Peter Brock: The Man Who Penned the Sting Ray Dateline: 2-28-19 – Images: GM Archives; Graphics & by K. Scott Teeters Of the six men in our “Corvette’s Founding Fathers” series, Peter Brock had the shortest career at GM, but his contribution was enormous. Like all of the Founding Fathers, Brock had “gasoline in his… Read More
Larry Shinoda was the perfect designer/stylist for GM VP of Styling Bill Mitchell. In the same way that Mitchell fit with Harley Earl, Shinoda clearly understood what Mitchell wanted. As VP of Design, Mitchell’s job was to hold the vision for what he knew would be new and fresh, then lead his designers and stylists to bring his vision into reality. Corvettes were always Mitchell’s pet projects and he was famous for saying, “Don’t get cocky, kid! I design Corvettes around here!” Mitchell’s Corvettes were about design, speed, power, and performance. And for that, he needed a designer/stylist equal to Duntov’s engineering/racing prowess. Larry Shinoda was his man. Read More
One of the definitions of the word, “godfather” is; “one that founds, supports, or inspires”. Of all of the Corvette’s “Founding Fathers” none are more deserving of the term than Zora Arkus-Duntov. It is not an exaggeration to say that were it not for Duntov, the Corvette never would have made it past 1970!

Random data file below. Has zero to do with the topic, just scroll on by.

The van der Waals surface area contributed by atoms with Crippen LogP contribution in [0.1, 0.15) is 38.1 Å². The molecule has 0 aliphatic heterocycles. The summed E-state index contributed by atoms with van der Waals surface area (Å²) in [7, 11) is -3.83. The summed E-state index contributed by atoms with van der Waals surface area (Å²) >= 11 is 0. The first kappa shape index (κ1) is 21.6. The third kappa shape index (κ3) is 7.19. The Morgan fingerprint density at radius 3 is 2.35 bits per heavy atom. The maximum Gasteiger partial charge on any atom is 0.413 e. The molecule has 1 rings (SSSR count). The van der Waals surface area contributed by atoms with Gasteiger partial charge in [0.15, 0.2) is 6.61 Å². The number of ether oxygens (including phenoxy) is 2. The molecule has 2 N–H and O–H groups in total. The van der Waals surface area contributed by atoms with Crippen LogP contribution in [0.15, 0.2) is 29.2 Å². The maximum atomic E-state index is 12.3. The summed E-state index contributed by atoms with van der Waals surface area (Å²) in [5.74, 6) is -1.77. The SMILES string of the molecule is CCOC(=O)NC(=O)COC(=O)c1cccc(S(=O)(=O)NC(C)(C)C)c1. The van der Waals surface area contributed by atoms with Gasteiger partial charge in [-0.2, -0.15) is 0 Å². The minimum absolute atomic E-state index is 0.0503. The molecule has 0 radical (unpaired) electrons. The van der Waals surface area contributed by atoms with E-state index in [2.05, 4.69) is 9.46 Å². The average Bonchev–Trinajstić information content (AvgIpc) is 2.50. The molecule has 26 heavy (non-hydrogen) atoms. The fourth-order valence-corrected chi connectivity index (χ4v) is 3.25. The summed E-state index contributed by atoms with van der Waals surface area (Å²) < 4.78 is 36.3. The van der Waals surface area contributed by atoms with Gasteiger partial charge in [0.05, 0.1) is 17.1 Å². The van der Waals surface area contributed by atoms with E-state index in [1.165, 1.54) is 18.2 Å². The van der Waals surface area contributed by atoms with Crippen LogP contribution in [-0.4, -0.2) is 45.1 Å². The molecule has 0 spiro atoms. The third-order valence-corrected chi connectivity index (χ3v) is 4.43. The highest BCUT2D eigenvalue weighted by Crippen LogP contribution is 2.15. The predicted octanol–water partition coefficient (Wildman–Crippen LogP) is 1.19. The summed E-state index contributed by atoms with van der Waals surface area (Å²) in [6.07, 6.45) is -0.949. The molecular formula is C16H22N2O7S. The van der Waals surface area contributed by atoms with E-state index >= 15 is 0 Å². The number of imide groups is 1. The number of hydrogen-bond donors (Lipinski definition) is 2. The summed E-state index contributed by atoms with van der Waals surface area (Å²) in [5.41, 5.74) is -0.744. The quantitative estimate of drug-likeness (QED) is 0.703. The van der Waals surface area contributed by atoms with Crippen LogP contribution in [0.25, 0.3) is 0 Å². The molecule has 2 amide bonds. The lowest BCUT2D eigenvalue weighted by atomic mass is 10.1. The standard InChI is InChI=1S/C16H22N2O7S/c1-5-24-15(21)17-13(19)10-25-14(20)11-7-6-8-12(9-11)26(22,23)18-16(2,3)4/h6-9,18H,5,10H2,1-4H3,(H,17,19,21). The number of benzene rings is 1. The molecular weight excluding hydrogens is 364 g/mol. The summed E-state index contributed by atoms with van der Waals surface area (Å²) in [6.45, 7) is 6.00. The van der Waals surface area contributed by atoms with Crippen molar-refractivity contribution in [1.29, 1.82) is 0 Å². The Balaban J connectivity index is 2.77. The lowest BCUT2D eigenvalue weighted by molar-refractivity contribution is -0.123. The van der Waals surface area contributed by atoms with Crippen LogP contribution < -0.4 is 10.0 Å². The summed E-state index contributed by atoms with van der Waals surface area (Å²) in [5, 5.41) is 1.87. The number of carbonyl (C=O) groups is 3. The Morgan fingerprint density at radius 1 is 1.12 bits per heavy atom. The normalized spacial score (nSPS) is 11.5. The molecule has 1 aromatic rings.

Although the Corvette fit the definition of a “sports car”, when Chevrolet released the car in 1953, they said that the car was, “not a sports car”. But when Zora saw the Corvette at the 1953 GM Motorama in New York City, he said that it was the most beautiful car he had ever seen, and knew instantly that he wanted to be a part of the new Corvette team. Read More
Ed Cole was born on September 17, 1909 and grew up on his family’s dairy farm. As a kid, Ed designed, built, and sold radio sets and when he was old enough, the natural mechanic started working at an auto parts supply store and building hot rods. For a time, Ed thought he wanted to be a lawyer, but that “car thing” got in the way. Read More
Harley J. Earl’s accomplishments were staggering. His beautiful concept cars and subtle innovations (such as turn signals and wrap-around glass) that live on today, unnoticed, aren’t nearly as impactful as his greatest legacy, the Corvette. His quote, “The Corvette was a little thing I started.” is one of the all-time great, automotive understatements. Sixty-five years after Earl took his LeSabre concept car to the 1951 Watkins Glen sports car race and was inspired, we are still captivated by Corvettes. That’s one heck-of-a legacy! Read More
Zora used to joke that he had the birthday-Christmas curse, which means you won’t get double the number of gifts – which is funny coming from him because he was Jewish. The man had an awesome sense of humor! Regardless, Zora Arkus-Duntov’s part in the Corvette story is just as important as the original design of the car.
When Zora went to work for GM on May 1, 1953, no one inside GM knew anything about serious sports car racing. If it hadn’t been for this gray-haired, wild Russian with more passion for racing than anyone inside GM had ever seen before, surely the Corvette would have floundered and not lasted through the 1950s and never made it out of the 1960s. Read More